If you want to enjoy a classic Italian regional dish, Fettuccine al Pesto must be near the top of the list.

This very simple dish uses just a few ingredients and produces a delicious dish from Genova, famous for being the home of pesto.

Pesto alla Genovese with Fettuccine pasta

Let’s look at how you make this easy pesto pasta recipe the whole family will love.

What is Fettuccine al Pesto?

A Genovese tradition. Genova, the land of pesto, and its origins can be traced all the way back to the 16th century. 

Pesto comes from the Italian “pestare, ” meaning “to pound.”

Originally, it was made in a marble mortar with a pestle.

Although the pesto has become familiar with identifying anything that is made by pounding, the Pesto all Genovese is and always will be the original.

Growing up, I remember listening to my grandmother talking to her friends and my aunts about pesto. It felt as if every woman was competing for the ultimate fresh pesto.

I enjoyed the benefits of that beautiful competition. This recipe has been passed down to me by my mother, and I have seen her make it all my life.

You can always make your fresh pasta, time permitting.

Enjoy my own recipe for Homemade Pasta, which was published a while back.

It is super fun and delicious, too, of course.

In this Article

What is the Best Basil for Pesto?

Italian basil, Lemon basil, Thai basil, and purple-growing basil is not daunting task and thrive even in my crazy hot climate.

So many basil plants to choose from.

For this recipe, I strongly recommend the Italian one or Genovese. Green medium size leaves and so aromatic.

If you are growing a home plant, once you see the small blooming flowers, cut them off to allow the plant to grow more.

fettuccine al pesto genovese

Cooking tips and step by step to make this creamy pesto sauce

  • To reduce the bitterness of the basil, make sure that you blanch it for less than a minute. No more than that.
  • Do not skip on the walnut. It gives it the right amount of intensity. Same on the pine nuts.
  • Crazy how this may sound, however, the best pasta to enjoy pesto is fettuccine.
  • Play with the fresh cloves of garlic amount to use. Too much can overpower the basil and the Parmigiano cheese, which is not the Italian way.
  • Add the cream at the last minute and do not forget to add some of the cooking water to the serving dish to bind it.
  • Fettuccine or any wider and longer pasta goes very well with the pesto. Make sure to bring the water to a boil.
  • Extra virgin olive oil is a must when making pesto.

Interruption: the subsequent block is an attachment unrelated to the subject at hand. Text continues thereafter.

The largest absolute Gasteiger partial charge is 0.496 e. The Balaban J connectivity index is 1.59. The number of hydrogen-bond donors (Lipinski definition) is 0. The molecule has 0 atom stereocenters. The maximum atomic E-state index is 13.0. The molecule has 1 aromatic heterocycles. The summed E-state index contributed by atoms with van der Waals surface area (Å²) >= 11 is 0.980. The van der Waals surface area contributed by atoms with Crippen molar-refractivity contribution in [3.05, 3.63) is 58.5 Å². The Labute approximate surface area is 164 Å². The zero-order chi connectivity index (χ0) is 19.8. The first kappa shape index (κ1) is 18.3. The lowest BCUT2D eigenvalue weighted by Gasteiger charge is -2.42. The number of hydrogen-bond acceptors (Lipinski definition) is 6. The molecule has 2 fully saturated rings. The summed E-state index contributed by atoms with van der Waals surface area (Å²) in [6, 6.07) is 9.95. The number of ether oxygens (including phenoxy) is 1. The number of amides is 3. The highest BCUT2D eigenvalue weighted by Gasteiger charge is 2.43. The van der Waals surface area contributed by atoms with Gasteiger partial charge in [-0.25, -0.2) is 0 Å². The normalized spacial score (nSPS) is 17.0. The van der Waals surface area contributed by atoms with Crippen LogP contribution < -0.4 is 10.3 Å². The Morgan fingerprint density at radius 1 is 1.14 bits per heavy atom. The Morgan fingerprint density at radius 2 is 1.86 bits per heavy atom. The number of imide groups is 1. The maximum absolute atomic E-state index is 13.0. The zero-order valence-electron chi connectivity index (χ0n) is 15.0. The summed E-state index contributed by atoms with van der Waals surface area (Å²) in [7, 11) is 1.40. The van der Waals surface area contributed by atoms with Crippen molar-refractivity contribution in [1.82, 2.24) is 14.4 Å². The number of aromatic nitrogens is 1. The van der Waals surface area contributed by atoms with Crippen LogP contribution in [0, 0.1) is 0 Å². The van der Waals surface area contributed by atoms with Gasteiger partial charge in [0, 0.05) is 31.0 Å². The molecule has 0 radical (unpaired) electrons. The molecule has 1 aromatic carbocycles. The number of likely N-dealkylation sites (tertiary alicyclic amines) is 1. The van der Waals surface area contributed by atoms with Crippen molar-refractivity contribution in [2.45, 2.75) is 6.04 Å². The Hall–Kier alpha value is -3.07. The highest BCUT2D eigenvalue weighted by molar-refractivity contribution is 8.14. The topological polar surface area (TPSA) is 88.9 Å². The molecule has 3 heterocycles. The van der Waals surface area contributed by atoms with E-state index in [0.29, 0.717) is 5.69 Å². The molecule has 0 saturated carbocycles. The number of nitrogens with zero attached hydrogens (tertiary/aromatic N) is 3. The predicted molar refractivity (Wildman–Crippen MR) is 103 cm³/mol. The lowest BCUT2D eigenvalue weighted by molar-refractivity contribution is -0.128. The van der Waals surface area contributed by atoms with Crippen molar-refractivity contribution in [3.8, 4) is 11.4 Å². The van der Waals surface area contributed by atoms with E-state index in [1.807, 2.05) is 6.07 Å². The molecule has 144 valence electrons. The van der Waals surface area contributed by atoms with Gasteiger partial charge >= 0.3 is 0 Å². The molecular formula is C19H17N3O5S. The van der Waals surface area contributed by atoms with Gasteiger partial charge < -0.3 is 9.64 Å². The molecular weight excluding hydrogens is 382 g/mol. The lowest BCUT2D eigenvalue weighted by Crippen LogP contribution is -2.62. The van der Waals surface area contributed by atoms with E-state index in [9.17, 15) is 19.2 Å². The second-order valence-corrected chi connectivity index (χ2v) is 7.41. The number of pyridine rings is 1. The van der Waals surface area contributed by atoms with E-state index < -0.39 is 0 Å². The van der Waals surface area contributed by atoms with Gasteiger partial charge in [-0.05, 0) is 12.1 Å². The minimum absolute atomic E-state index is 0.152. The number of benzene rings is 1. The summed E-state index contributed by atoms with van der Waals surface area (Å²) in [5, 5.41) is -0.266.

• Be very generous with your parmesan cheese.

Equipment Needed

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Large pot – to cook the pasta

Small pot – to blnache the basil

Blender or Food Processor – to prepare the pesto

Colander – for draining the pasta

Serving plate – to serve your delicious pesto at the table

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Step by Step

  • Bring a large pot of salted water to a boil for your pasta. Cook your pasta al dente according to the manufacturing package. As I mentioned earlier, you may add a cut-up potato here, but it is optional. Reserve ¼ cup of the cooking water.

Meanwhile, you may want to prepare the pesto:

  • In a small pot of boiling water, add the basil leaves and blanch for less than a minute when boiling.
  • Drain the basil and add it to the pine nuts, walnuts, garlic, Parmigiano, and olive oil in a blender or food processor. Blend on high.
  • When all the ingredients are well blended, add the heavy cream and give it a quick pulse. All the ingredinets should be forming a soft paste of a very bright green. Ensure that all the ingredients are finely chopped.

Assmble your dish

Place the drained pasta, the butter, pesto, and add the cooked pasta to a serving dish. Add some of the additional reserved pasta water as you mix.

The pesto should be of a nice light green color, and the pasta should be moist.

Generously grate Parmigiano cheese over the pesto fettuccine. Serve with ciabatta garlic bread.

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Do You Need to Add Potato to Pasta? 

My grandmother used to add a potato to the pasta during cooking. The potato’s natural starch adds an extra little bit of tastiness to the pesto, not to mention the perfect amount of starch to the pasta for the sauce. 

This step, however, is optional.

Substitutes and Additions

While this traditional Fettuccine al Pesto recipe is sublime in its simplicity, there are a few substitutions and additions you can make if desired: